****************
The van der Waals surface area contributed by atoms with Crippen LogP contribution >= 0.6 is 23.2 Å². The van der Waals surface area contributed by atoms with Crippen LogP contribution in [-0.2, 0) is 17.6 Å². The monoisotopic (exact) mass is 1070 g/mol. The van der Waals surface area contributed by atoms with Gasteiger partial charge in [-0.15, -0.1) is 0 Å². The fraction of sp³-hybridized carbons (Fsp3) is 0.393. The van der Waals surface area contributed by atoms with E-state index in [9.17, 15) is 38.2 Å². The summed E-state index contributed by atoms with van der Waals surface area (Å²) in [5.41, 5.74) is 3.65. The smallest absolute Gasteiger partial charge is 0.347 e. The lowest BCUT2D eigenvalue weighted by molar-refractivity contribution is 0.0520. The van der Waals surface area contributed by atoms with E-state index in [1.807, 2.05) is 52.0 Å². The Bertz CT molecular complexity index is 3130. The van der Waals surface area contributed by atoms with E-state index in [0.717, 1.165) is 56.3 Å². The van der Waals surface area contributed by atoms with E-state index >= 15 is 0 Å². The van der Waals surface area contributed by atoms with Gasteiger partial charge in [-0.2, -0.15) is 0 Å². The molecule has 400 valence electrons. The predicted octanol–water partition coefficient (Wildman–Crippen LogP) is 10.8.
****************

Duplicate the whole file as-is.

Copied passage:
The van der Waals surface area contributed by atoms with Crippen LogP contribution >= 0.6 is 23.2 Å². The van der Waals surface area contributed by atoms with Crippen LogP contribution in [-0.2, 0) is 17.6 Å². The monoisotopic (exact) mass is 1070 g/mol. The van der Waals surface area contributed by atoms with Gasteiger partial charge in [-0.15, -0.1) is 0 Å². The fraction of sp³-hybridized carbons (Fsp3) is 0.393. The van der Waals surface area contributed by atoms with E-state index in [9.17, 15) is 38.2 Å². The summed E-state index contributed by atoms with van der Waals surface area (Å²) in [5.41, 5.74) is 3.65. The smallest absolute Gasteiger partial charge is 0.347 e. The lowest BCUT2D eigenvalue weighted by molar-refractivity contribution is 0.0520. The van der Waals surface area contributed by atoms with E-state index in [1.807, 2.05) is 52.0 Å². The Bertz CT molecular complexity index is 3130. The van der Waals surface area contributed by atoms with E-state index in [0.717, 1.165) is 56.3 Å². The van der Waals surface area contributed by atoms with E-state index >= 15 is 0 Å². The van der Waals surface area contributed by atoms with Gasteiger partial charge in [-0.2, -0.15) is 0 Å². The molecule has 400 valence electrons. The predicted octanol–water partition coefficient (Wildman–Crippen LogP) is 10.8.